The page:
News that matters for fleet decision-makers
FleetPoint Test Drive The Nissan Pulsar
by Neil Thomason
March 11, 2015
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VERDICT: The Pulsar offers a comfortable, no-thrills ride with good handling and enough room for a family of 5 with belongings in tow. At the same time, the 1.2 litre engine is under-powered and the cabin has...
FLEETPOINT RATING: Three star rating
PRICE: £ 12,940
Quiet cabin, comfortable ride, spacious interior Dull to drive, gutless engines, some safety kit optional

Specification
Engine:
1.2
Max Power:
85 (115)/4500
Max torque:
190/2000
Top speed:
190
0-62mph:
6.1 sec
The Pulsar hatchback is packed with technology to keep you safe on the road, including the Around View Monitor, which gives you a bird's-eye view of your vehicle and makes parking simple, and Moving Object Detection, which warns you of anything moving behind the car before it's too late.
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Performance
The Pulsar is a very quiet drive, especially at motorway cruising speed. The 1.2 litre, 113bhp turbocharged petrol engine delivers a zesty urban drive, however there is a lack of power when it comes to motorway driving.

The 6 speed manual gearbox is smooth and the 1st, 2nd & 3rd gear ratios combined with the turbo give a nippy feel but the engine does need to be pushed hard beyond urban speeds.

The Visia model we drove comes complete with a plethora of safety features including six airbags, ABS, EBD, ESP and Brake Assist, active Trace Control, Tyre Pressure Monitoring System, disc brakes both front and rear and a whopping 2700mm wheelbase. When all of this is combined, what you get is a sure footed ride, direct steering and great stopping power when needed. The brakes were smooth but they weren't as responsive as I'm used to and you really had to jam your foot down for them to jolt awake, as opposed to just tapping for gradual slowing when approaching lights. On top of this, there is also quite a bit of body roll when cornering and the car can feel a bit unsettled on rough road surfaces.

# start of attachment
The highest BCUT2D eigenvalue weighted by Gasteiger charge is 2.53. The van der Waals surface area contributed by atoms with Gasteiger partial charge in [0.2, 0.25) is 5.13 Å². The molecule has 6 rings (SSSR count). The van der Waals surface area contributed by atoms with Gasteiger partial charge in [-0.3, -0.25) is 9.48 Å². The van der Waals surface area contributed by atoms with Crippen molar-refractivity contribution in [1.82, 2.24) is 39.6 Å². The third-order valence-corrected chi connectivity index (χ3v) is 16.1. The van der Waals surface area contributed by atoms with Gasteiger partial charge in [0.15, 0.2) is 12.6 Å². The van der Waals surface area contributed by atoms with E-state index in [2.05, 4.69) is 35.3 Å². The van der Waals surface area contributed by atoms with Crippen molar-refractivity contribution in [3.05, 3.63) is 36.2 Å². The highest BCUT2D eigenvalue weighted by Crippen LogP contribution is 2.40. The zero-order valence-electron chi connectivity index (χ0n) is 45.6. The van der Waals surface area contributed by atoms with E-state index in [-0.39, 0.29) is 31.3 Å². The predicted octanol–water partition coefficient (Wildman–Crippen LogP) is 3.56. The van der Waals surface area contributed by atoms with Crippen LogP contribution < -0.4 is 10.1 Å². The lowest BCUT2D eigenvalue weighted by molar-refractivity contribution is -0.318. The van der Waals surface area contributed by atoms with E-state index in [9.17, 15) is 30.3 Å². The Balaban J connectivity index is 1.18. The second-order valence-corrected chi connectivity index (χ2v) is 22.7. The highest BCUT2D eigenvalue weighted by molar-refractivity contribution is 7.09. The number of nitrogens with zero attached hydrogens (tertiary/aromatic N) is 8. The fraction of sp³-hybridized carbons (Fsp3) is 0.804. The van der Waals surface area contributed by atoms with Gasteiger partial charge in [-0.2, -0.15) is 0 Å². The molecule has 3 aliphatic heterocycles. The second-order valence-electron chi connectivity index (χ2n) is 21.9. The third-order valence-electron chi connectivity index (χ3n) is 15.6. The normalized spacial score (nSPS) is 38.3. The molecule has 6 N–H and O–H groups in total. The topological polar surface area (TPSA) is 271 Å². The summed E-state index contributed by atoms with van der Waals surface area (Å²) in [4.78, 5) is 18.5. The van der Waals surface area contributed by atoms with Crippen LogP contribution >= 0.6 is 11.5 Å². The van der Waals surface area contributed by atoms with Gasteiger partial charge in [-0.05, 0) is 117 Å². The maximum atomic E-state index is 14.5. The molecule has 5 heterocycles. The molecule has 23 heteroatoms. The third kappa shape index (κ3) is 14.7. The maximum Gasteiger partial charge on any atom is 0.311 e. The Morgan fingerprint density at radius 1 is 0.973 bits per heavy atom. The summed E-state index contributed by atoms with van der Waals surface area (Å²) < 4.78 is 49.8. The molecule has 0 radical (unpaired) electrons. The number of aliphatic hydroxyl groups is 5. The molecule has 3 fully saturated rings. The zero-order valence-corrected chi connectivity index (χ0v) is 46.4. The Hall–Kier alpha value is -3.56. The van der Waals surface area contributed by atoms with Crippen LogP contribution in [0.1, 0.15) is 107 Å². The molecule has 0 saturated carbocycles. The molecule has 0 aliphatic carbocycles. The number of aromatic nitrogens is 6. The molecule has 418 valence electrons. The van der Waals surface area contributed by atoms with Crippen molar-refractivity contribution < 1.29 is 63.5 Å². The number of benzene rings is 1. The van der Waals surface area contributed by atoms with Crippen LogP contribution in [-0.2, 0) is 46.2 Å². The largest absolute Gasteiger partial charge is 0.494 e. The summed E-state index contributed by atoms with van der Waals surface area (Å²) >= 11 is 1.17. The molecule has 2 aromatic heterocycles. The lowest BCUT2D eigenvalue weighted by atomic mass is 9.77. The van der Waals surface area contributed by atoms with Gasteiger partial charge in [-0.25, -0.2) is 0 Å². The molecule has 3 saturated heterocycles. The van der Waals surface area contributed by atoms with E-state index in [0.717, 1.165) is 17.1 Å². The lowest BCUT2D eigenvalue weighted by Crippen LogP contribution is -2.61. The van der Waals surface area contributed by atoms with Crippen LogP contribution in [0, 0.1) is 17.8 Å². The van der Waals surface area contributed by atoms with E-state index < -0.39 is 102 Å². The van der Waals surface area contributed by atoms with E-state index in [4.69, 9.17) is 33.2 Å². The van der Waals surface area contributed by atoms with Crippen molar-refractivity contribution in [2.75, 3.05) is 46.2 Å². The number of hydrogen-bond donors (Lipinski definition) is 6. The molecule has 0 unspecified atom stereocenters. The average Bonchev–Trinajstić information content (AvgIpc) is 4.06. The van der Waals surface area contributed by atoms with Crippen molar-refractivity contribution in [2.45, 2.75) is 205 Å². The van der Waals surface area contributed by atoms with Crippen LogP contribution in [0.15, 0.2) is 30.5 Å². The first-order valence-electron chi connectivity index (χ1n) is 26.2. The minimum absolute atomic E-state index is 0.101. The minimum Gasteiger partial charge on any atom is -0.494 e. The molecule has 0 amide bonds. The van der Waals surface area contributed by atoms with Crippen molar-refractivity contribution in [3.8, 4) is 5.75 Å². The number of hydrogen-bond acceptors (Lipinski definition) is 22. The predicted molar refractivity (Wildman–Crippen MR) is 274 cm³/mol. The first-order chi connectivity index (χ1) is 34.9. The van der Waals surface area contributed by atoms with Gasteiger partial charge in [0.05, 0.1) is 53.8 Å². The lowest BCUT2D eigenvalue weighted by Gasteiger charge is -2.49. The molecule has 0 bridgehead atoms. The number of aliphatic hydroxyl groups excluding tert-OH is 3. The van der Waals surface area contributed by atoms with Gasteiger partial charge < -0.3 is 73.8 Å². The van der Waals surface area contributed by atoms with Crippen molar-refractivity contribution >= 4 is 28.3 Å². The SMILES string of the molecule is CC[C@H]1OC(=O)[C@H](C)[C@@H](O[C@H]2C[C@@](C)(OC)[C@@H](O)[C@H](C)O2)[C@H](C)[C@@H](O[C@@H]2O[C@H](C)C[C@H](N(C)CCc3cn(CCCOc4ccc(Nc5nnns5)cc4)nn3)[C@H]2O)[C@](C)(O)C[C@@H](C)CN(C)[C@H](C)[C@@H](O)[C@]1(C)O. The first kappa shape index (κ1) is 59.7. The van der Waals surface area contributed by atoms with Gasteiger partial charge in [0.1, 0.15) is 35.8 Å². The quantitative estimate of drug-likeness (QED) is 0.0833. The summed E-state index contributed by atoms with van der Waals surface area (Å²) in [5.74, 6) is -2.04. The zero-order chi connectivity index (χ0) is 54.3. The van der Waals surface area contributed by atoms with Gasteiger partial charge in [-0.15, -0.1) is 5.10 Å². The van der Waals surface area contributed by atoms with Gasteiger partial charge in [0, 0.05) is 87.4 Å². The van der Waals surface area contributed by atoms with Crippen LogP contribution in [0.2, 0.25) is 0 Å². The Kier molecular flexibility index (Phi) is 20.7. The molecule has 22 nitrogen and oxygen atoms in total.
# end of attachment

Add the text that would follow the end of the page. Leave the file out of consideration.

Faster 1.6-litre turbo versions of the Pulsar are on the way later this year, but even this extra power won’t necessarily turn the Pulsar into an entertaining drive. Instead, decent ride quality and light controls are the order of the day here.
Space
Where the Pulsar really excels is in the amount of space it offers drivers and passengers. In fact, from looking at the car from the outside to getting in, it has a bit of a TARDIS quality to it.

Whereas it may look like an ordinary hatchback from the outside, in terms of space the Pulsar blows its competitors out of the water and is more comparable to a Mondeo and Passat than a Focus or Golf.

The interior is surely the largest in its class, with it offering a nice and high driving position and the rear comfortably accommodating two large adults. The absence of a transmission tunnel even means that if you're forced to sit in the middle you still get plenty of leg space. On top of this, the boot offers 385 litres of space to play with.
Running Cost
Manufacturer figures claim that the 1.2 DIG-T engine delivers 56.5mpg and 115g/km. On our test we didn’t quite achieve those figures, however we did manage to achieve a figure closer to 48mpg... so it's not exactly a gas guzzler and provides economy and value for money in this regard.
Conclusion
If performance is your thing, then the Nissan Pulsar doesn’t exactly get the pulse racing, however if you are looking for an economy model that provides a sensible blend of space, comfort and value then you can do a lot worse.
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